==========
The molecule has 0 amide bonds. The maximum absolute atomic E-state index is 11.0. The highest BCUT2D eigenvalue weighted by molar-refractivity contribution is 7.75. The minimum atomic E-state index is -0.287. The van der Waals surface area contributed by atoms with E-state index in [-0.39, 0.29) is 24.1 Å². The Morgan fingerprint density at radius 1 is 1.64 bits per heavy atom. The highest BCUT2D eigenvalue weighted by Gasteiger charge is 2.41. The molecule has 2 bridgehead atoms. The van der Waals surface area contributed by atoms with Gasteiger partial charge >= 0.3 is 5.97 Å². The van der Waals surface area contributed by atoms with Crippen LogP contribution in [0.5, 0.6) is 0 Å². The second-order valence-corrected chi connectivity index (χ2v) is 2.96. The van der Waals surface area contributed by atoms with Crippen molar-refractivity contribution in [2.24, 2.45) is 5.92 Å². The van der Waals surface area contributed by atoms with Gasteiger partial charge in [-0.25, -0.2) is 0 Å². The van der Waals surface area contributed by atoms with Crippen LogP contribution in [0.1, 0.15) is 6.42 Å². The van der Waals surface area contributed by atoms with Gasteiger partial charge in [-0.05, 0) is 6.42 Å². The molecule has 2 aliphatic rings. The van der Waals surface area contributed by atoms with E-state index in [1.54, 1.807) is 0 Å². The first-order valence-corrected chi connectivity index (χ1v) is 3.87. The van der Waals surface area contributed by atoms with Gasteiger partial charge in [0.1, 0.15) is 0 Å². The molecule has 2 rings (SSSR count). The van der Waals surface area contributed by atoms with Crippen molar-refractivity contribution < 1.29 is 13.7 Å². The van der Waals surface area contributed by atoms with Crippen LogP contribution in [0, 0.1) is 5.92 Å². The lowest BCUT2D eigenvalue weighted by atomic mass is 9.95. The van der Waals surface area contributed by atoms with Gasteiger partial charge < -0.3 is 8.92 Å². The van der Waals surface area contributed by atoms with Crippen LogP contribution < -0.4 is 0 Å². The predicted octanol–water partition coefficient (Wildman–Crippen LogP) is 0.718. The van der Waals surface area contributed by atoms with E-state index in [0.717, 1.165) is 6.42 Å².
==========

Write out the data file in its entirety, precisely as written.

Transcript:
The molecule has 0 amide bonds. The maximum absolute atomic E-state index is 11.0. The highest BCUT2D eigenvalue weighted by molar-refractivity contribution is 7.75. The minimum atomic E-state index is -0.287. The van der Waals surface area contributed by atoms with E-state index in [-0.39, 0.29) is 24.1 Å². The Morgan fingerprint density at radius 1 is 1.64 bits per heavy atom. The highest BCUT2D eigenvalue weighted by Gasteiger charge is 2.41. The molecule has 2 bridgehead atoms. The van der Waals surface area contributed by atoms with Gasteiger partial charge >= 0.3 is 5.97 Å². The van der Waals surface area contributed by atoms with Crippen LogP contribution in [0.5, 0.6) is 0 Å². The second-order valence-corrected chi connectivity index (χ2v) is 2.96. The van der Waals surface area contributed by atoms with Crippen molar-refractivity contribution in [2.24, 2.45) is 5.92 Å². The van der Waals surface area contributed by atoms with Gasteiger partial charge in [-0.25, -0.2) is 0 Å². The van der Waals surface area contributed by atoms with Crippen LogP contribution in [0.1, 0.15) is 6.42 Å². The van der Waals surface area contributed by atoms with Gasteiger partial charge in [-0.05, 0) is 6.42 Å². The molecule has 2 aliphatic rings. The van der Waals surface area contributed by atoms with E-state index in [1.54, 1.807) is 0 Å². The first-order valence-corrected chi connectivity index (χ1v) is 3.87. The van der Waals surface area contributed by atoms with Gasteiger partial charge in [0.1, 0.15) is 0 Å². The molecule has 2 rings (SSSR count). The van der Waals surface area contributed by atoms with Crippen molar-refractivity contribution < 1.29 is 13.7 Å². The van der Waals surface area contributed by atoms with Crippen LogP contribution in [0, 0.1) is 5.92 Å². The lowest BCUT2D eigenvalue weighted by atomic mass is 9.95. The van der Waals surface area contributed by atoms with Gasteiger partial charge < -0.3 is 8.92 Å². The van der Waals surface area contributed by atoms with Crippen LogP contribution < -0.4 is 0 Å². The predicted octanol–water partition coefficient (Wildman–Crippen LogP) is 0.718. The van der Waals surface area contributed by atoms with E-state index in [0.717, 1.165) is 6.42 Å².